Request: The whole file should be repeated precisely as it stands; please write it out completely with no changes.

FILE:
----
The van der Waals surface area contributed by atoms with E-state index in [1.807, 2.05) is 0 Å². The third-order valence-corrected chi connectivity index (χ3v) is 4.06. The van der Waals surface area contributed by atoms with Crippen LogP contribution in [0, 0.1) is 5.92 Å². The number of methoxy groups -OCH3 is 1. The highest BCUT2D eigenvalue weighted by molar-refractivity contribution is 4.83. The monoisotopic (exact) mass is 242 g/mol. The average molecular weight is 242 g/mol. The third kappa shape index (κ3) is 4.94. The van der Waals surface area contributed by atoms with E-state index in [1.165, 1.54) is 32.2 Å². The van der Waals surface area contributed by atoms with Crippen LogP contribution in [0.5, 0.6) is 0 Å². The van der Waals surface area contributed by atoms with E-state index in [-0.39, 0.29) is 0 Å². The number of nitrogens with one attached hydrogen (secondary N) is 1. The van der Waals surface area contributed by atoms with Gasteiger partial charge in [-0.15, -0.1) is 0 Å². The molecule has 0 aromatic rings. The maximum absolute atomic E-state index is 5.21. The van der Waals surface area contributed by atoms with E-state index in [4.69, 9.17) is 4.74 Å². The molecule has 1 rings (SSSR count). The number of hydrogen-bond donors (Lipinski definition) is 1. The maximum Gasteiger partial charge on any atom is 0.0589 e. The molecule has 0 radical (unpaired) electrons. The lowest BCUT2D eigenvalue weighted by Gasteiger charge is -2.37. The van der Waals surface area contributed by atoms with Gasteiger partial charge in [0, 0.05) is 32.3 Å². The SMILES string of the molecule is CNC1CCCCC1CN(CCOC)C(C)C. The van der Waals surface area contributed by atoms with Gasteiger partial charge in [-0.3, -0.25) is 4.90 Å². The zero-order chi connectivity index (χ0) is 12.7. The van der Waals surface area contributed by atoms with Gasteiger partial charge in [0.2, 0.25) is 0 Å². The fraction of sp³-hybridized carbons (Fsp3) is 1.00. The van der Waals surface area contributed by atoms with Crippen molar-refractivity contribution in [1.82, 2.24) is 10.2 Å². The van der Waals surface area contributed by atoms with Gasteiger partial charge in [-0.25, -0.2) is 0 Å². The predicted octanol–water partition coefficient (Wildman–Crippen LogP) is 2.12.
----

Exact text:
The van der Waals surface area contributed by atoms with E-state index in [1.807, 2.05) is 0 Å². The third-order valence-corrected chi connectivity index (χ3v) is 4.06. The van der Waals surface area contributed by atoms with Crippen LogP contribution in [0, 0.1) is 5.92 Å². The number of methoxy groups -OCH3 is 1. The highest BCUT2D eigenvalue weighted by molar-refractivity contribution is 4.83. The monoisotopic (exact) mass is 242 g/mol. The average molecular weight is 242 g/mol. The third kappa shape index (κ3) is 4.94. The van der Waals surface area contributed by atoms with E-state index in [1.165, 1.54) is 32.2 Å². The van der Waals surface area contributed by atoms with Crippen LogP contribution in [0.5, 0.6) is 0 Å². The van der Waals surface area contributed by atoms with E-state index in [-0.39, 0.29) is 0 Å². The number of nitrogens with one attached hydrogen (secondary N) is 1. The van der Waals surface area contributed by atoms with Gasteiger partial charge in [-0.15, -0.1) is 0 Å². The molecule has 0 aromatic rings. The maximum absolute atomic E-state index is 5.21. The van der Waals surface area contributed by atoms with E-state index in [4.69, 9.17) is 4.74 Å². The molecule has 1 rings (SSSR count). The number of hydrogen-bond donors (Lipinski definition) is 1. The maximum Gasteiger partial charge on any atom is 0.0589 e. The molecule has 0 radical (unpaired) electrons. The lowest BCUT2D eigenvalue weighted by Gasteiger charge is -2.37. The van der Waals surface area contributed by atoms with Gasteiger partial charge in [0, 0.05) is 32.3 Å². The SMILES string of the molecule is CNC1CCCCC1CN(CCOC)C(C)C. The van der Waals surface area contributed by atoms with Gasteiger partial charge in [-0.3, -0.25) is 4.90 Å². The zero-order chi connectivity index (χ0) is 12.7. The van der Waals surface area contributed by atoms with Gasteiger partial charge in [0.2, 0.25) is 0 Å². The fraction of sp³-hybridized carbons (Fsp3) is 1.00. The van der Waals surface area contributed by atoms with Crippen molar-refractivity contribution in [1.82, 2.24) is 10.2 Å². The van der Waals surface area contributed by atoms with Gasteiger partial charge in [-0.25, -0.2) is 0 Å². The predicted octanol–water partition coefficient (Wildman–Crippen LogP) is 2.12.